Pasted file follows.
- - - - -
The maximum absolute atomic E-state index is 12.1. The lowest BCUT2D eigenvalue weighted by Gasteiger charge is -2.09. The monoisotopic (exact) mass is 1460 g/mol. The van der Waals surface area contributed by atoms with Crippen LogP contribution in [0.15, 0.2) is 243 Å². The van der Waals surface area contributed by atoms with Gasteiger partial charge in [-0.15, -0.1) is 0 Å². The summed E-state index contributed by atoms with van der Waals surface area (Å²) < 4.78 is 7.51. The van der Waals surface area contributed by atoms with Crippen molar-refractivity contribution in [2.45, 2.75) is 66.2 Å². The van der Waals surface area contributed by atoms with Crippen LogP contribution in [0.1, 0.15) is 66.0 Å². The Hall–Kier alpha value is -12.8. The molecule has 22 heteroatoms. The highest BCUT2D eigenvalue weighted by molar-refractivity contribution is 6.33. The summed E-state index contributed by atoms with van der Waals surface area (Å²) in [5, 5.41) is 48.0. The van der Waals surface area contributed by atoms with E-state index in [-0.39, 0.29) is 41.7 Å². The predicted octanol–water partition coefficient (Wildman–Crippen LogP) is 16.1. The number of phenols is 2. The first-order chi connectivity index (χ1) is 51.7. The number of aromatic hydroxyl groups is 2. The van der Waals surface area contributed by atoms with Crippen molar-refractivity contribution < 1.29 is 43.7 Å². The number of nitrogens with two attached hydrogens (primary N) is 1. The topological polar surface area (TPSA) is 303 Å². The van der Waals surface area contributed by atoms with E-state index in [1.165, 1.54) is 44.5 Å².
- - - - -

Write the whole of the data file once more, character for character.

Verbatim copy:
The maximum absolute atomic E-state index is 12.1. The lowest BCUT2D eigenvalue weighted by Gasteiger charge is -2.09. The monoisotopic (exact) mass is 1460 g/mol. The van der Waals surface area contributed by atoms with Crippen LogP contribution in [0.15, 0.2) is 243 Å². The van der Waals surface area contributed by atoms with Gasteiger partial charge in [-0.15, -0.1) is 0 Å². The summed E-state index contributed by atoms with van der Waals surface area (Å²) < 4.78 is 7.51. The van der Waals surface area contributed by atoms with Crippen molar-refractivity contribution in [2.45, 2.75) is 66.2 Å². The van der Waals surface area contributed by atoms with Crippen LogP contribution in [0.1, 0.15) is 66.0 Å². The Hall–Kier alpha value is -12.8. The molecule has 22 heteroatoms. The highest BCUT2D eigenvalue weighted by molar-refractivity contribution is 6.33. The summed E-state index contributed by atoms with van der Waals surface area (Å²) in [5, 5.41) is 48.0. The van der Waals surface area contributed by atoms with E-state index in [-0.39, 0.29) is 41.7 Å². The predicted octanol–water partition coefficient (Wildman–Crippen LogP) is 16.1. The number of phenols is 2. The first-order chi connectivity index (χ1) is 51.7. The number of aromatic hydroxyl groups is 2. The van der Waals surface area contributed by atoms with Crippen molar-refractivity contribution < 1.29 is 43.7 Å². The number of nitrogens with two attached hydrogens (primary N) is 1. The topological polar surface area (TPSA) is 303 Å². The van der Waals surface area contributed by atoms with E-state index in [1.165, 1.54) is 44.5 Å².